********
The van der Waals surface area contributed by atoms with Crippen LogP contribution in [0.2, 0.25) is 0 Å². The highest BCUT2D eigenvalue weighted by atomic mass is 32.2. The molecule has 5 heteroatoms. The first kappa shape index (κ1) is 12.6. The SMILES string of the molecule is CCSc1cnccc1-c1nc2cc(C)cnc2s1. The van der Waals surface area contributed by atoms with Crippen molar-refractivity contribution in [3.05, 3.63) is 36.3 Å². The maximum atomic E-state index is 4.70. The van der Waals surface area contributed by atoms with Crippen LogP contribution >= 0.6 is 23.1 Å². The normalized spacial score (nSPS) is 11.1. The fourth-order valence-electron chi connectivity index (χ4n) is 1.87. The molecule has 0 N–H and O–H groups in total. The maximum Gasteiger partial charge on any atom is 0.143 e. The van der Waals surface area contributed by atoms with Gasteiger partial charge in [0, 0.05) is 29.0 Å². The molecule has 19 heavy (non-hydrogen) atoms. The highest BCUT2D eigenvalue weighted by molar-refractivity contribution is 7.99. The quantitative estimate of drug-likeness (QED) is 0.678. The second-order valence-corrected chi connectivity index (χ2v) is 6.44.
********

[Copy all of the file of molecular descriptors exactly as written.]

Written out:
The van der Waals surface area contributed by atoms with Crippen LogP contribution in [0.2, 0.25) is 0 Å². The highest BCUT2D eigenvalue weighted by atomic mass is 32.2. The molecule has 5 heteroatoms. The first kappa shape index (κ1) is 12.6. The SMILES string of the molecule is CCSc1cnccc1-c1nc2cc(C)cnc2s1. The van der Waals surface area contributed by atoms with Crippen molar-refractivity contribution in [3.05, 3.63) is 36.3 Å². The maximum atomic E-state index is 4.70. The van der Waals surface area contributed by atoms with Crippen LogP contribution >= 0.6 is 23.1 Å². The normalized spacial score (nSPS) is 11.1. The fourth-order valence-electron chi connectivity index (χ4n) is 1.87. The molecule has 0 N–H and O–H groups in total. The maximum Gasteiger partial charge on any atom is 0.143 e. The van der Waals surface area contributed by atoms with Gasteiger partial charge in [0, 0.05) is 29.0 Å². The molecule has 19 heavy (non-hydrogen) atoms. The highest BCUT2D eigenvalue weighted by molar-refractivity contribution is 7.99. The quantitative estimate of drug-likeness (QED) is 0.678. The second-order valence-corrected chi connectivity index (χ2v) is 6.44.